For die first time, Mike notices a small chart lying next to the game board. It is divided into squares bearing the numbers eight to forty-eight in random order. Sortie of these numbeis are in icd and have point totals listed under them like "three points" or "one point." Other nnmhers are marked "extra prize." Still other numbers are in black: these have nothing written under them. When he locates tliirty-cight. he sees that it is a red number and is marked "five points."
* that's a heck ol a start," says the operator as he writes the number five on a pad ofpapei. "When your score totals twenty points, you win the'IV. Wane to give it a try for a nick? Rememher. it's one dollar per prize "
Crooked Carnival Canw i /(¡5
Willi a five-point free stm t, Mike is willing to risk a buck He lakes out his eighty dollars, peels off ¿1 single, and hands it to t ic operator. lie rolls again, and when the operator cheeks the total, he finds that Mike has another point.
Eagerly Mike tries again. This time, when he looks up his totel on the score chart, it is a black number which scores no points. Mike is not too discouraged. Ai; the operator observes. ' If all the numbers were winners, I couldn't afford to run this game."
On Mike's next try, he scores another two points tor a total of eight. ' I lie next three rolls yield non-scoring black numbers, and Mike is out six dollars I he next time, Mike gets twenty-nine, a total that is marked "extra pri7e" on the score chart. "Let's see what you've got coming," says Ihe operator.
They scan ihe back of the boolh and find that the number twenty-nine is written on the tag attached to a stereo system. The operator explains that when Mike succeeds in scoring his twenty points, lie will not only win a TV set, lie will also win the stereo as his exlra pri/.c. K icouragcd by this turn of events, Mike lakes out another dollar to play. "Wait a minute," says ihe operator. "This time you have to bet two dollars. Don't you sec the sign? 'One dollar per prize ' You're playing tor two prizes now so you have to bet two dollars."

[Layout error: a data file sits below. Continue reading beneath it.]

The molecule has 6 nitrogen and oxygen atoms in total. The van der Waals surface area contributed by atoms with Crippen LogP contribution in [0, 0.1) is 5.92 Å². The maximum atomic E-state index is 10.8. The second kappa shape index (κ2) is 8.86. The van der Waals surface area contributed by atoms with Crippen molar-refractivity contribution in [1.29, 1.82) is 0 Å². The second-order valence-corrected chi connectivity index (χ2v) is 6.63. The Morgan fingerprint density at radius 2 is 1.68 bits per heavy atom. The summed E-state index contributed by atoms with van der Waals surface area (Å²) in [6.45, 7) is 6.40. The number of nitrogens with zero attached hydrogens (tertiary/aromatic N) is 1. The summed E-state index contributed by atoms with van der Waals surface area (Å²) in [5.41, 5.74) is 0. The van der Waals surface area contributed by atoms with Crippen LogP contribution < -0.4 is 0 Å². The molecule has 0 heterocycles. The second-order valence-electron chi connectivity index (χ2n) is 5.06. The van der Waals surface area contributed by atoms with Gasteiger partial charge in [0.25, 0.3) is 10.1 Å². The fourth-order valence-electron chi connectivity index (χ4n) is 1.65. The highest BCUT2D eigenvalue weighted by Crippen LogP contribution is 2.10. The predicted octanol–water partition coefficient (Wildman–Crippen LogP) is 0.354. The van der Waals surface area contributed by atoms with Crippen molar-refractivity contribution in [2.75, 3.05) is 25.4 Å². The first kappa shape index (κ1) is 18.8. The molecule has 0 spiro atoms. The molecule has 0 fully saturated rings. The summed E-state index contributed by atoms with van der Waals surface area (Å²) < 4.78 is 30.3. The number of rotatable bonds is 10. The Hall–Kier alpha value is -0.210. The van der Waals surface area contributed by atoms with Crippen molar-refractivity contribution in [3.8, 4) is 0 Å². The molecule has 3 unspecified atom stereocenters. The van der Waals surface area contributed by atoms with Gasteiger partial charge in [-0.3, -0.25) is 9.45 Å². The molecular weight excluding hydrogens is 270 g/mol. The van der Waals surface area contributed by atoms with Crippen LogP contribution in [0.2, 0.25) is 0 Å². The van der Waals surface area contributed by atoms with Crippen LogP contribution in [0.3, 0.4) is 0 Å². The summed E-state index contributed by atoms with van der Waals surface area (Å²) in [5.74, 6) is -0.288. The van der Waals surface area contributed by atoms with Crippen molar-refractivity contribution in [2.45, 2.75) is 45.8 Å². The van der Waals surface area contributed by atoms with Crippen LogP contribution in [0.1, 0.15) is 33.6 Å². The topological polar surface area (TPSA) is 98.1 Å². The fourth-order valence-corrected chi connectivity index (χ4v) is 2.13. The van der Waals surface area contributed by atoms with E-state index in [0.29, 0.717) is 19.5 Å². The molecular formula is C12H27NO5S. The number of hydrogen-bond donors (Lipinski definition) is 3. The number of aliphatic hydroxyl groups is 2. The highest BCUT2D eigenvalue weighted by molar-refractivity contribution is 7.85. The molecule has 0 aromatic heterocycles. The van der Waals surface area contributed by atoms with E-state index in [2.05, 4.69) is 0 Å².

After fifteen minutes of playing, Mike has scored nineteen points He is now betting four dollars per roll hccau.se when lie wins he will gel four different prizes, a TV. stereo, microwave oven, and vacuum cleaner. He has only about thirty dollars left but, at the rate lie has been going, lie is sure that will be enough to score the one final point he needs. As die game operator observes, "At this stage, there's no way you can lose unless you walk away, drop dead, or lose your nerve." .Vlikc has no intention of doing any of those tilings.
But Mike's luck seems to have turned. Try afle; try brings up only non-scoring totals. Vlikc keeps thinking about trie relative ease with which he scored the first nineteen points, lie is certain the next try will give him that one point he needs to send bin home laden with treasures. Bu: before he knows it, he has no more money !efl to play and has to leave the game-without that last maddeningly elusive point